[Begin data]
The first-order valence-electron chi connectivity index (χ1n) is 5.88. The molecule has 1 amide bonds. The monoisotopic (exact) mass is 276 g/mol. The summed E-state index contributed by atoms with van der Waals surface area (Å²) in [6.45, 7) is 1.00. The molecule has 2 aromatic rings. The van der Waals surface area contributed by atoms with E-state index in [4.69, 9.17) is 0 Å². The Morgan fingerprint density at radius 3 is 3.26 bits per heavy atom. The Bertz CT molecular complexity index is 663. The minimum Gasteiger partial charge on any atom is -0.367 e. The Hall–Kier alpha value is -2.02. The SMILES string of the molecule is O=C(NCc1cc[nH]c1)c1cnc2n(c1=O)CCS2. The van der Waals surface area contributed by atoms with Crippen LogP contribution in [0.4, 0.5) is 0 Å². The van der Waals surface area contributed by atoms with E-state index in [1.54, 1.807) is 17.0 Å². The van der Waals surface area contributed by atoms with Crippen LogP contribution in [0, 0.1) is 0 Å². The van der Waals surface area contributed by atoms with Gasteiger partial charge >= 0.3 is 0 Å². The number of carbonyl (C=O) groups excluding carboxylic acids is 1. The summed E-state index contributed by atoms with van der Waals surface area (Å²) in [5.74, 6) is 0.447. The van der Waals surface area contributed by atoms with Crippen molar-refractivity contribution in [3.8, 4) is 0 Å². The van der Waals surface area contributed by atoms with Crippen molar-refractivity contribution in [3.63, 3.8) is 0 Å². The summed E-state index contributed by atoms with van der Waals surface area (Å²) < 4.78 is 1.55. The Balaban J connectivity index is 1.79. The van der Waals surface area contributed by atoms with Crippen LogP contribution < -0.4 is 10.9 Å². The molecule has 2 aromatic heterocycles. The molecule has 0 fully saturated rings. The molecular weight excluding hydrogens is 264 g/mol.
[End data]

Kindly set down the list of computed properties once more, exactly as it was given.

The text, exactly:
The first-order valence-electron chi connectivity index (χ1n) is 5.88. The molecule has 1 amide bonds. The monoisotopic (exact) mass is 276 g/mol. The summed E-state index contributed by atoms with van der Waals surface area (Å²) in [6.45, 7) is 1.00. The molecule has 2 aromatic rings. The van der Waals surface area contributed by atoms with E-state index in [4.69, 9.17) is 0 Å². The Morgan fingerprint density at radius 3 is 3.26 bits per heavy atom. The Bertz CT molecular complexity index is 663. The minimum Gasteiger partial charge on any atom is -0.367 e. The Hall–Kier alpha value is -2.02. The SMILES string of the molecule is O=C(NCc1cc[nH]c1)c1cnc2n(c1=O)CCS2. The van der Waals surface area contributed by atoms with Crippen LogP contribution in [0.4, 0.5) is 0 Å². The van der Waals surface area contributed by atoms with E-state index in [1.54, 1.807) is 17.0 Å². The van der Waals surface area contributed by atoms with Crippen LogP contribution in [0, 0.1) is 0 Å². The van der Waals surface area contributed by atoms with Gasteiger partial charge >= 0.3 is 0 Å². The number of carbonyl (C=O) groups excluding carboxylic acids is 1. The summed E-state index contributed by atoms with van der Waals surface area (Å²) in [5.74, 6) is 0.447. The van der Waals surface area contributed by atoms with Crippen molar-refractivity contribution in [3.8, 4) is 0 Å². The van der Waals surface area contributed by atoms with Crippen molar-refractivity contribution in [3.63, 3.8) is 0 Å². The summed E-state index contributed by atoms with van der Waals surface area (Å²) < 4.78 is 1.55. The Balaban J connectivity index is 1.79. The van der Waals surface area contributed by atoms with Crippen LogP contribution < -0.4 is 10.9 Å². The molecule has 2 aromatic heterocycles. The molecule has 0 fully saturated rings. The molecular weight excluding hydrogens is 264 g/mol.